Karen Collins, MS, RD, CDN
American Institute for Cancer Research
If you consider fiber as an isolated part of your diet, you may be confused by the results of a recent analysis that looked at over a dozen major studies together. This analysis reported that consuming higher levels of fiber might not protect you from colon cancer. But we don’t eat fiber in isolation from other parts of foods. We eat a variety of foods that are higher or lower in fiber, along with their higher or lower levels of nutrients and phytochemicals. Viewed from the broader nutritional perspective, this new analysis doesn’t diminish the importance of eating an abundant variety of vegetables, fruits, whole grains and beans and practicing a healthy lifestyle.
Laboratory studies have shown a variety of ways that fiber might lower the risk of colon cancer, but population studies do not consistently support these findings. The new analysis of 13 population studies was an ideal way to find out the dietary effects of fiber, because of the large number of people involved. But its message about dietary fiber is mixed. The people with the lowest daily fiber intake less than 10 grams a day were 18 percent more likely to develop colon cancer, even after a wide range of other influences on colon cancer risk were taken into consideration. However, the analysis did not show any benefit to eating greater amounts of fiber.
Before other factors were taken into consideration, those who ate the most fiber did develop 16 percent fewer colon cancers than those who ate the least. When body weight, activity level, family history and smoking all influences on colon cancer risk were accounted for, a higher fiber consumption still showed some protection. But once researchers figured in people’s consumption of red meat, alcohol and folate (a B vitamin), fiber’s impact was lost.
The result of this analysis differs substantially from the results of the European Prospective Investigation into Cancer and Nutrition (EPIC) study, which included almost as many people. In the EPIC study, Europeans who ate the most fiber had an almost 40 percent lower risk of colon cancer than those who ate the least. This protective effect persisted even after the influences of activity, alcohol, red meat, smoking and folate were factored in.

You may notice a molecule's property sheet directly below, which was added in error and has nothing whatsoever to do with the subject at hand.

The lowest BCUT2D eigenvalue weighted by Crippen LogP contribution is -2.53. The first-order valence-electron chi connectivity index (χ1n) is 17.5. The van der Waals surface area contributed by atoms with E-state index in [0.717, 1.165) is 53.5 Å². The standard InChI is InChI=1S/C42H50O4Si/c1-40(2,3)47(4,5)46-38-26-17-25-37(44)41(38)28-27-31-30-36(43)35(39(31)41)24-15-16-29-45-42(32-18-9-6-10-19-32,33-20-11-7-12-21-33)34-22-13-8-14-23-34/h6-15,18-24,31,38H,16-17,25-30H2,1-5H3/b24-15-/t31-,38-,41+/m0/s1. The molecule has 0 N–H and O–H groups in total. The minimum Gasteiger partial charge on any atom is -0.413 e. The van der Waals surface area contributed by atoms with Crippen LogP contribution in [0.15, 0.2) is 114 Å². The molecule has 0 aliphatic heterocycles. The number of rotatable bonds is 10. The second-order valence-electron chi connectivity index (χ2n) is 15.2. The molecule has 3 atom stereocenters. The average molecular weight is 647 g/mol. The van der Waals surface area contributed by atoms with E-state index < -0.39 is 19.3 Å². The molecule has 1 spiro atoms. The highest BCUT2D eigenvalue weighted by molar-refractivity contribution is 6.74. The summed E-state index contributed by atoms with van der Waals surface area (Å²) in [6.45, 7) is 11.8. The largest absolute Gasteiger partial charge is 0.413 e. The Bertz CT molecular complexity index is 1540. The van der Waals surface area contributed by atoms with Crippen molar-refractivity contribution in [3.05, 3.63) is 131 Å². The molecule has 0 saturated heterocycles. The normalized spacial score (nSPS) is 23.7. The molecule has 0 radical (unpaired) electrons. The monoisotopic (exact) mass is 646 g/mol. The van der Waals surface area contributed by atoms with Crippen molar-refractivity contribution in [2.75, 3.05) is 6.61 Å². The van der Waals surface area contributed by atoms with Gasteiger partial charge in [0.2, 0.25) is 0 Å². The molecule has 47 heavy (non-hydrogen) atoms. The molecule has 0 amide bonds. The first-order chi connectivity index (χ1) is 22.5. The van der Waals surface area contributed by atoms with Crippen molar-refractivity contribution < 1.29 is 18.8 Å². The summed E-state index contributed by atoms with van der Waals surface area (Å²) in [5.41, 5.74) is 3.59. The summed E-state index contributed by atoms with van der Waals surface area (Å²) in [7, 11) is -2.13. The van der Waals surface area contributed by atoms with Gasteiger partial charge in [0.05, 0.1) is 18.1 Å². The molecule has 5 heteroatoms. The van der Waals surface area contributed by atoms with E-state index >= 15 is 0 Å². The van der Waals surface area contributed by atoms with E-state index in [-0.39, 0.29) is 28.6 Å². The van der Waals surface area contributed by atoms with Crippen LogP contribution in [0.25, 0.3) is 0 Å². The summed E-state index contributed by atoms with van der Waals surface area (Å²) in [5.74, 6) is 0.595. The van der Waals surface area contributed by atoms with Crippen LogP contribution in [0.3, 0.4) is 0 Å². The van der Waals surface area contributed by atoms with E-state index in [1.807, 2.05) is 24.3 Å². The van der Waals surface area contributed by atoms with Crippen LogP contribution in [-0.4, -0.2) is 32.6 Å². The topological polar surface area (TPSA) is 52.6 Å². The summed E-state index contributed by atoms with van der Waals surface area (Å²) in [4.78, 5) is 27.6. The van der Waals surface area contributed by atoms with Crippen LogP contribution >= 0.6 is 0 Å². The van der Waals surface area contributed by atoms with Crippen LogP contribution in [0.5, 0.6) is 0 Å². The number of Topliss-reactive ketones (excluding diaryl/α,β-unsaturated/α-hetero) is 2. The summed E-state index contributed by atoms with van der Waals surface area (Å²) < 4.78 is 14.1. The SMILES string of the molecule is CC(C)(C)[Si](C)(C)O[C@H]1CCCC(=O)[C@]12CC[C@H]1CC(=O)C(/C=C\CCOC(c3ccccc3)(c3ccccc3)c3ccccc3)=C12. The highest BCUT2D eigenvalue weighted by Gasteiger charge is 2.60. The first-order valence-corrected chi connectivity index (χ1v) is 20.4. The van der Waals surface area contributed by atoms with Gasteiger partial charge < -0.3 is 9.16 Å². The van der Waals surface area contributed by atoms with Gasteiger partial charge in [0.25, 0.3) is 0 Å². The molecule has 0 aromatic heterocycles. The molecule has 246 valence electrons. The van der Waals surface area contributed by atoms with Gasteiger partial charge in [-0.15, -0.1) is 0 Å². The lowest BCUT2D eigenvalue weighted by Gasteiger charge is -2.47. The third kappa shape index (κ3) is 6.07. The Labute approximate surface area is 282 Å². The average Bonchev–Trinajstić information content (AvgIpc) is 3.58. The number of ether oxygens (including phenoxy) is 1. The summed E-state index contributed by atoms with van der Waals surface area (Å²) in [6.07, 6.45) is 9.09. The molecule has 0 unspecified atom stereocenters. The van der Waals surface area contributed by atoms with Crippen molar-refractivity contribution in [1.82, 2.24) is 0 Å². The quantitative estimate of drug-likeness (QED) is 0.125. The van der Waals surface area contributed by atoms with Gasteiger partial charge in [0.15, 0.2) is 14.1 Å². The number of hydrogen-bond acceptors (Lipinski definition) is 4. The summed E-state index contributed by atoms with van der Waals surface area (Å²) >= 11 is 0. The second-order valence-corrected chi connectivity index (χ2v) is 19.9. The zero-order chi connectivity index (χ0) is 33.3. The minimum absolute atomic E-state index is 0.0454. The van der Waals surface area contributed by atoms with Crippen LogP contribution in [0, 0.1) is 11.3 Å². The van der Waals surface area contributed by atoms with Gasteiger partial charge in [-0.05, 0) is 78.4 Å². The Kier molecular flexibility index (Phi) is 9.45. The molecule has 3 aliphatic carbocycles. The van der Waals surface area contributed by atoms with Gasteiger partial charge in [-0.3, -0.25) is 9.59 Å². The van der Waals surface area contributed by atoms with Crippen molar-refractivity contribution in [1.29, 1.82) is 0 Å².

When statistical adjustments are done to remove the effect of other influences, like in this analysis of 13 studies, it’s hard for scientists to know how much to adjust to determine fiber’s effect alone. Cancer research increasingly shows the impact of synergy how two or more factors have more of an effect together than apart. In a Swedish study, women who ate at least four-and-a-half servings of whole grains a day developed 33 percent less colon cancer than women who ate the least whole grains. Obviously, the healthier group ate a lot of fiber, but they also received more of a range of vitamins, minerals and protective phytochemicals.
Whenever you hear about the results of any study, like the recent analysis, it is important to keep in mind that a strong research consensus shows that our diet and lifestyle have a major impact on our likelihood of developing colon cancer. Studies show that when our lifestyle or diet changes even after the age of 30, the risk of colon cancer and the polyps that usually precede colon cancer also changes. While each individual food doesn’t produce the same risk or protection in every study, overall we see that diets low in red meat, refined carbohydrates and alcohol, combined with a higher intake of vegetables, fruits, whole grains, beans and fish are linked with the lowest risk of colon cancer. Of course, physical activity and eating appropriate amounts of food to maintain a healthy weight are also important.
You should never pin too much hope on any one part of your diet, like fiber, to keep you healthy. You should also not try to fix a poor diet by loading up on fiber supplements. But the majority of nutrition research shows that the diet linked with a lower risk of colon cancer, heart disease and diabetes is a high-fiber diet.
Reprinted with permission from the American Institute for Cancer Research